On any vehicle the left rear wheel is the most stressed as it often carries MORE load than the opposite side due to road camber. Steering input also creates more stress as the weight is transferred from Rear RHS to LHS wheel on that camber. Most people drive around RH corners much faster than when negotiating left turns. Therefore load/stress transfer is much more. That LHR wheel also receives much harder hits from corrugations and potholes as a result if a number of factors.
That wheel is usually the one where bearings fail more often as well.
It isn't surprising at all that it will be the wheel involved in the most issues. Be it tyre, studs, wheel failure or bearing failure.
FollowupID: 899867

Follow Up By: mike39 - Thursday, Jun 13, 2019 at 12:24

Thursday, Jun 13, 2019 at 12:24
Another line of thought...L/H side wheel nuts undo in the same direction as the wheel (normally) rotates.
Under torquing of the nuts could, due to rotational vibrations, cause the nuts to loosen sufficiently for stress shear of the studs to occur.
I recall an early model Valiant with L/H threaded wheel studs on the near side wheels.
FollowupID: 899870

Follow Up By: splits - Thursday, Jun 13, 2019 at 21:05

Thursday, Jun 13, 2019 at 21:05
No, the later model Landcruisers using the 14mm, 5 stud wheel hub, do have problems with wheel stud breakage, particularly when operated at maximum gross load levels and on unsealed roads - and also where correct wheel stud tightening procedures are not followed.

I was not aware of that but it is still hard to believe when you look at the amount of testing these things are put through.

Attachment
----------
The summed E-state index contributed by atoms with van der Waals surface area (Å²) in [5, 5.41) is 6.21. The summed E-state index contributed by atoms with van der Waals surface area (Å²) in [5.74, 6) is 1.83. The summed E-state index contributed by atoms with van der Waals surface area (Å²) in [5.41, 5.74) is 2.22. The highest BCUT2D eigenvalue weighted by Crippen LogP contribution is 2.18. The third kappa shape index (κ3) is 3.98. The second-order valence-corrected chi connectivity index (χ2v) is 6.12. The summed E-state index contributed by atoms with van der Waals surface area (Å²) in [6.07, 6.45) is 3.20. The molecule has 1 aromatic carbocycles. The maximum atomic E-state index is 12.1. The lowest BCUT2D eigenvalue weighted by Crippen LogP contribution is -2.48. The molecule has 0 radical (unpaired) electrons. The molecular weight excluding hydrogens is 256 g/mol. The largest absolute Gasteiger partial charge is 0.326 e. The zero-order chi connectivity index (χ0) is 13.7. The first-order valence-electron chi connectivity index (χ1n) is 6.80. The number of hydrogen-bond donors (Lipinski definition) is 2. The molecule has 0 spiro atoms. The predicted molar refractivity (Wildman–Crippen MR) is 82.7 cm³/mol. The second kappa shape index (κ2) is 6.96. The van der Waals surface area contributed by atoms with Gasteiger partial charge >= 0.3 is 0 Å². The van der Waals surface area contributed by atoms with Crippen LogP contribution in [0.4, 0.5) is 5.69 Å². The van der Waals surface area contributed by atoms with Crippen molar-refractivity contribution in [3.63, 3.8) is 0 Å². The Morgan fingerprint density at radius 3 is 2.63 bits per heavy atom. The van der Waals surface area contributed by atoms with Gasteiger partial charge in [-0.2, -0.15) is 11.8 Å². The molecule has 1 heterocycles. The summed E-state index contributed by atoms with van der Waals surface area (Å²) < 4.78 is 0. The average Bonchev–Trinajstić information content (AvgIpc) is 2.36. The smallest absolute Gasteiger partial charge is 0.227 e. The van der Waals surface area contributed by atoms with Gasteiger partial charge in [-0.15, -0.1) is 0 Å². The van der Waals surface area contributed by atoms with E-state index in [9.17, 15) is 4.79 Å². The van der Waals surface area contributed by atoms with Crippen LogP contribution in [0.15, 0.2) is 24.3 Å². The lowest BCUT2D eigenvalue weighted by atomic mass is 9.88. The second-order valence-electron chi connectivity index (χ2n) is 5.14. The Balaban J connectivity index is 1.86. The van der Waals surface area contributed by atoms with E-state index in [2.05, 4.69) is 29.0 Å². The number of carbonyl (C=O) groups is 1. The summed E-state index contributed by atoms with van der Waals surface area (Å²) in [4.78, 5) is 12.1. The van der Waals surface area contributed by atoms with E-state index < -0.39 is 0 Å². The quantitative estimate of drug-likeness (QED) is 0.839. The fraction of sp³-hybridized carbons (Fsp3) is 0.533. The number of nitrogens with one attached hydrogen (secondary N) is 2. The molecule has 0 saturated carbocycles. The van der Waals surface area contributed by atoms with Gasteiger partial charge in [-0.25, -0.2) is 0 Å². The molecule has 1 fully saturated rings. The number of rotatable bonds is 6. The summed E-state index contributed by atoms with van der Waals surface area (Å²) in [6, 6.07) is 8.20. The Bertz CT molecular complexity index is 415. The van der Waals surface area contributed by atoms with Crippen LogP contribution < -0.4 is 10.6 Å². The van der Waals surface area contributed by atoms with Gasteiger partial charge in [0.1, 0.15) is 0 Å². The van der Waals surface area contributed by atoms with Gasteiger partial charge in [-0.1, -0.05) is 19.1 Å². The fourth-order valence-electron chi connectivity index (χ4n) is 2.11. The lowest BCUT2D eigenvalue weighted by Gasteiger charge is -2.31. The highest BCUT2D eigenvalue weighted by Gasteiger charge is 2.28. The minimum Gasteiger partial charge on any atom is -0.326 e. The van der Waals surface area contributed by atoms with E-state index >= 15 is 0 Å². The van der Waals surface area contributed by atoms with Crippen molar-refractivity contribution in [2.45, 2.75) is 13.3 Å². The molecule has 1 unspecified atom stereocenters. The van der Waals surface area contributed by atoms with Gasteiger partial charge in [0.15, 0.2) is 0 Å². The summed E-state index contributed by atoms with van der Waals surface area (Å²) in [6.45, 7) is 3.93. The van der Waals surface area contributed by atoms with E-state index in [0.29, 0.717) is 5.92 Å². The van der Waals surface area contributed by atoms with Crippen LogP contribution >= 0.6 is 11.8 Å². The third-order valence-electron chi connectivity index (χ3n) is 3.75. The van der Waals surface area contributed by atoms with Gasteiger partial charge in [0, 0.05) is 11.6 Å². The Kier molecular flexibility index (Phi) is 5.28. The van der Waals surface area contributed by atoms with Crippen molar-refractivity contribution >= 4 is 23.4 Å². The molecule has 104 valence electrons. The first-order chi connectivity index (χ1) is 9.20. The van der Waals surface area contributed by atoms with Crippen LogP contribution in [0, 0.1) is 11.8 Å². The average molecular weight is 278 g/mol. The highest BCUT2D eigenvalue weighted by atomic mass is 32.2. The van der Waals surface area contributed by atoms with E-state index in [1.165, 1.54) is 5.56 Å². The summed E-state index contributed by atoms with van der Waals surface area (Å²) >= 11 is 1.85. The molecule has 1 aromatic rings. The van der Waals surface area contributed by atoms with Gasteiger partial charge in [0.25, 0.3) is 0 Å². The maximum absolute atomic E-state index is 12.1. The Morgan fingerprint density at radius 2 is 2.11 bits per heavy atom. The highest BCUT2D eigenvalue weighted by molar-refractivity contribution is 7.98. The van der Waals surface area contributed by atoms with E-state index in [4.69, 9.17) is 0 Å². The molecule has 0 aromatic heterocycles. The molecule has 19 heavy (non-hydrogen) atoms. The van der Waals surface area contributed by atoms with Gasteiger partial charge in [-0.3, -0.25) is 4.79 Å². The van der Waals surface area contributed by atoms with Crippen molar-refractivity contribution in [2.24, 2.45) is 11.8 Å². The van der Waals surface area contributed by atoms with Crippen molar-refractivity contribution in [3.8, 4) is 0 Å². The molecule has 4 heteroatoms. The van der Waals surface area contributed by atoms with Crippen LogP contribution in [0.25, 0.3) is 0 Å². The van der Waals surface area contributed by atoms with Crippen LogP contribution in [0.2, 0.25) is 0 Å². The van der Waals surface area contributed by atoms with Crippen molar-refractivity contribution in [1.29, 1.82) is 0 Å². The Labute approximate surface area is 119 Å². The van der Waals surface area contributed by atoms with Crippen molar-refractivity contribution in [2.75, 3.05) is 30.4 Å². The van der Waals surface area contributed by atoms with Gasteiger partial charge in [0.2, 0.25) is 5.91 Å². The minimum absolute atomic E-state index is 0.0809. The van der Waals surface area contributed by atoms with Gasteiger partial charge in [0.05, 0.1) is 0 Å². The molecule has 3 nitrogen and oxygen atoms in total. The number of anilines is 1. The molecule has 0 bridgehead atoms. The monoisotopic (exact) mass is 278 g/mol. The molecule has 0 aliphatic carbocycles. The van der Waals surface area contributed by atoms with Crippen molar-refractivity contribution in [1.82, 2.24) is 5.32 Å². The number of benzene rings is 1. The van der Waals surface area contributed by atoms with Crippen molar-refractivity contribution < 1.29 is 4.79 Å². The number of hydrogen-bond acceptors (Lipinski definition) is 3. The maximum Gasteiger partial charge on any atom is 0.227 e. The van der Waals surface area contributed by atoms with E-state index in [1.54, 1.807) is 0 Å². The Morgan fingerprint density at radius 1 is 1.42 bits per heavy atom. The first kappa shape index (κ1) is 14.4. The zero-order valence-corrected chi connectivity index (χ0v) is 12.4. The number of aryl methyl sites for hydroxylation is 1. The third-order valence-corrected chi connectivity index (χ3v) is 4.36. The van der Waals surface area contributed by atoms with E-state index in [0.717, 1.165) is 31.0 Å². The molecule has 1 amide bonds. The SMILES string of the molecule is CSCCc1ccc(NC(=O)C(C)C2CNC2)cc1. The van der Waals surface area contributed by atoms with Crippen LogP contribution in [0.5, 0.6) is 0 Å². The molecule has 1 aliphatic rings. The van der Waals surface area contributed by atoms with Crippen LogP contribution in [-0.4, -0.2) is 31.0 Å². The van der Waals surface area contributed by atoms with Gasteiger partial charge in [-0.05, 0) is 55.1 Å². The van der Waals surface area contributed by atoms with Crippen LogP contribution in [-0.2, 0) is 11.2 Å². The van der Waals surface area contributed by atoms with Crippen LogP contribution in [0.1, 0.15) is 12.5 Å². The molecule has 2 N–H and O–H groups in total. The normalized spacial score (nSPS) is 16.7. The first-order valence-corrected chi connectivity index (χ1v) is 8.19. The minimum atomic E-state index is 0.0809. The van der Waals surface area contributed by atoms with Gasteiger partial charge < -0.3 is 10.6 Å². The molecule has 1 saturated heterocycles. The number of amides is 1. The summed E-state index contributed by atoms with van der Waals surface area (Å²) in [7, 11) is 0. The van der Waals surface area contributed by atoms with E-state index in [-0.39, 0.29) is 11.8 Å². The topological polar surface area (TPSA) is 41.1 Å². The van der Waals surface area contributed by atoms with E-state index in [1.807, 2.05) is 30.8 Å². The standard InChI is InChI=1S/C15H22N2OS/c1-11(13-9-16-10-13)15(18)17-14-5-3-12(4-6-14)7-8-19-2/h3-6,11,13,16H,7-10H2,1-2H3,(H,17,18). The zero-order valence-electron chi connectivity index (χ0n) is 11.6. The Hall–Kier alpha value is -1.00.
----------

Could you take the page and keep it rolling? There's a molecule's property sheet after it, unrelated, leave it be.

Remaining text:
There was a story on a new Hilux 4x4 about five or so years ago in the monthly NRMA journal. It said the car was tested for one million ks with 650,000 of them in Australia. Some of the prototypes did 150,000 while they tried and succeeded to break others within 20,000. It also said Toyota spends one million dollars per hour world wide in research and development.

Despite all of this we have one breaking its wheel studs in only 600 ks. I still think there is more to it than just wheel stud design. That should have shown up in the first few days of testing in the bush. In this case I still think the load it was carrying has played a big part.

I know that Toyota, and a few other manufacturers that I have asked on their customer information service, have towing weight restrictions in off road conditions. One of them said their 3500 kg maximum comes down to 1500 kg off road.

I have not asked about carrying restrictions because I always keep my cars well below the maximum, even on sealed roads, but I would be surprised if they did not have them.
FollowupID: 899880

Follow Up By: Ron N - Friday, Jun 14, 2019 at 00:45

Friday, Jun 14, 2019 at 00:45
Splits, the manufacturers do testing on wheels and hubs and studs, but with basic designs.

Then comes variations on the design - such as alloy wheels, with longer studs, and wider track - then aftermarket wheels, with additional variations of offset and centre hub design.
Then owners put heavy trays and canopies on, and extended trays. Then they load them up to maximum GVM - and then ask for increased GVM.
Then they drive them like there's no tomorrow - on roads that are heavily corrugated. It all gets a bit much for the original design.

The most concerning thing I see today is extended trays on dual cabs. Now, I know the vehicle design regulations say you can have up to 60% of a wheelbase length, in tray length, behind the rear axle.

But I've seen some horrifying-looking lengths of trays hanging out the behind the rear axle of dual-cab Landcruisers just recently - and I believe these setups need to be banned.
I've spotted several near-new dual cab Landcruisers sporting trays that looked to me, like they were around 2.2M long. That's an accident just waiting to happen, IMO.

It's obvious tray builders are taking the regulations to the maximum - but I believe those tray length regulations need to be seriously looked at in todays world, where dual cabs with long trays are proliferating.

IMO, many of these long trays are imposing serious weight loadings and side thrust on the rear axles of these dual cabs - to the extent that I'm personally of the opinion, that they're downright dangerous - as regards unstable handling when fully loaded, and as regards the excessive loads they're imposing on rear axles, rear wheels, and their wheel studs.